HIGH COURT OF SWAZILAND
Case No. 150/2002
S.B. MAPHALALA – J
the Crown MRS S. WAMALWA
the Accused IN PERSON
accused person is charged with the crime of rape. It is alleged by
the Crown that upon or about 22nd February 2001, and at or near
Ludzeludze area in the district of Manzini, the accused did
wrongfully and intentionally have unlawful sexual intercourse with
Zonke Dlamini without her consent, and did thereby commit the crime
Crown further alleges that the rape is accompanied by aggravating
circumstances as envisaged under Section 185 (bis) of the Criminal
Procedure and Evidence Act 1938, in that:
the time of the commission of this offence, complainant was a female
child of eleven (11) years; and 2
the time of the commission of the crime, complainant was a virgin.
Crown furthermore, alleges on the alternative that the accused is
guilty of contravening Section 3 (1) of the Girls and Women's
Protection Act No. 39 of 1920.
accused person is conducting his own defence and has pleaded not
guilty to the charges levelled against him. The Crown is represented
by Mrs. Wamalwa.
summary of the Crown evidence which included that of the complainant,
her employer Zodvwa Maseko, one Zama Khumalo who apprehended accused
person and the investigating officer 3952 Constable M. Masilela was
to the effect that on the day in question complainant on her way back
to the shop when she was accosted by the accused who grabbed her and
led her to a nearby forest. Accused forced the complainant into a
field where he forced her to have sexual intercourse with him. When
accused had finished having sexual intercourse with her the accused
ordered her to proceed home while he fled into the bush. The
complainant reported the matter at home to her employer PW2 Zodvwa
Maseko. PW2 related to the court that PW1 (complainant) was her maid.
On the 22nd February 2001, she sent her to a shop. PW1 went to the
shop but came home crying. PW1 reported that she had been raped and
she saw that complainant was wet with semen on the dress she was
wearing. The complainant had thoms on her head and her dress was
soiled. The complainant then led her to the scene of crime. She
reported the matter to the police. She also took the complainant to
RFM Hospital for examination.
third Crown witness PW3 Zama Khumalo told the court that he was one
of the people who apprehended the accused person after they were
asked by PW2 to look around for the perpetrator. The witness related
as to how they went about looking for the culprit with others
including one Papa Masangane. He told the court that they questioned
the accused person about the rape of PW1 and the accused person
stated that he was tempted by the devil. Accused took this witness
and other people to the scene of crime. Accused was later handed over
to the police.
3952 Constable Makhosini Maseko related how he went about the
investigations in this case.
his defence the accused person gave a lengthy account under oath. In
essence he denied ever committing this offence and that he does not
even know the complainant.
was contended for the Crown that a case has been proved against the
accused person beyond a reasonable doubt. It was argued that the
evidence of the complainant has been corroborated by the evidence of
PW2 and PW3 in all material respects. On the absence of medical
evidence of penetration the Crown relied on the dicta in the Court of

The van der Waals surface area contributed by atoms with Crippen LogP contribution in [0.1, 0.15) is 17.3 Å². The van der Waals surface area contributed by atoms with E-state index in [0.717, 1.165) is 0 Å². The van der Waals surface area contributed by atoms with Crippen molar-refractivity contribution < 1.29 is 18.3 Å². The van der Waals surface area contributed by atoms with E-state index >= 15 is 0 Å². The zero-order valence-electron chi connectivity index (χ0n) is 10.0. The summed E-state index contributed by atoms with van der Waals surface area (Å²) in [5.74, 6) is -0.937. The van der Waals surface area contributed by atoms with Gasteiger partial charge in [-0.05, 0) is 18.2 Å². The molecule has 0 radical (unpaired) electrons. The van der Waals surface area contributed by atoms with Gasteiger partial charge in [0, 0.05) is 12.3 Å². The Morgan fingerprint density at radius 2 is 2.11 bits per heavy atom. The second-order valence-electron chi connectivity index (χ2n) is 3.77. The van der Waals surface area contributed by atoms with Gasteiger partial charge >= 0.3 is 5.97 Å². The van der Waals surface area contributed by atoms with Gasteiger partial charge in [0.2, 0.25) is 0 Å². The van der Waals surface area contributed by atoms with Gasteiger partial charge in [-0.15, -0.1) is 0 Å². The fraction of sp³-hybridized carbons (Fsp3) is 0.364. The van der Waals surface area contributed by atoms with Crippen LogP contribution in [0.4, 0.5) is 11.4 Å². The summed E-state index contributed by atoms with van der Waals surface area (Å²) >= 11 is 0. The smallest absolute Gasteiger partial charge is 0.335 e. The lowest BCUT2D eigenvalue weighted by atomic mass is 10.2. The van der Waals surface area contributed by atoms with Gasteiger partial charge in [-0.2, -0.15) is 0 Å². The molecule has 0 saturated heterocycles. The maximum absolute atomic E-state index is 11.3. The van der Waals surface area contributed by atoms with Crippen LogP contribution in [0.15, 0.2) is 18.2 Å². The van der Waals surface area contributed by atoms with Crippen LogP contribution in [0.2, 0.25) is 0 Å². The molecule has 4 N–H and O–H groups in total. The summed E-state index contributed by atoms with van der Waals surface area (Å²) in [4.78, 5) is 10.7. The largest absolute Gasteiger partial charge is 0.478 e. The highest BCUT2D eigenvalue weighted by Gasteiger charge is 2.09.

Appeal case of The King vs Abraham Ngwenya and another Criminal
Appeal Case No. 33/96 (unreported) where the following was stated by
Leon JA (as he then was): and I quote:
Magistrate quite rightly was highly critical of this omission and of
course in rape cases medical evidence should always be led or a
report handed in by consent wherever that is possible. However, the
failure to lead medical evidence does not, in my view, mean that such
failure must inevitable lead to the conclusion that is fatal to a
conviction. In fact when this point was put to counsel for the
Appellant he was constrained to concede the correctness of that view.
There is no rule of law, which requires the court to refuse to
convict an accused in the absence of corroborative evidence of
penetration. Caution must be exercised because rape cases are easy to
lay and difficult to disprove. But even where there is no
corroboration properly so called of the actual penetration there may
be direct and circumstantial evidence which cumulatively points in
that direction and that direction only ..." (my emphasis).
accused on the other hand pointed out a number of contradictions in
the Crown's evidence and contended that at least he was entitled to
the benefit of the doubt.
have considered the evidence adduced before me in toto and the
submissions made for and against a conviction in this case and I have
come to the considered opinion that on the facts the accused person
is entitled to the benefit of the doubt. The absence of the medical
report, in my view has dealt a death knell to the Crown case. In casu
there is no direct and circumstantial evidence, which cumulatively
points in that direction and that direction only as mentioned in
Abraham Ngwenya (supra). The evidence of the "soiled dress"
might have been this evidence in pointing in that direction and that
direction only. However, the dress was not produced by the Crown as
it appears to me that the contradictions in the Crown evidence as
pointed out by the accused person in his submissions put to question
the credibility of the witnesses, more particularly that of the
sum, it would be unsafe to convict the accused on the evidence
presented and therefore I give him the benefit of the doubt.
the result, the accused is found not guilty and is acquitted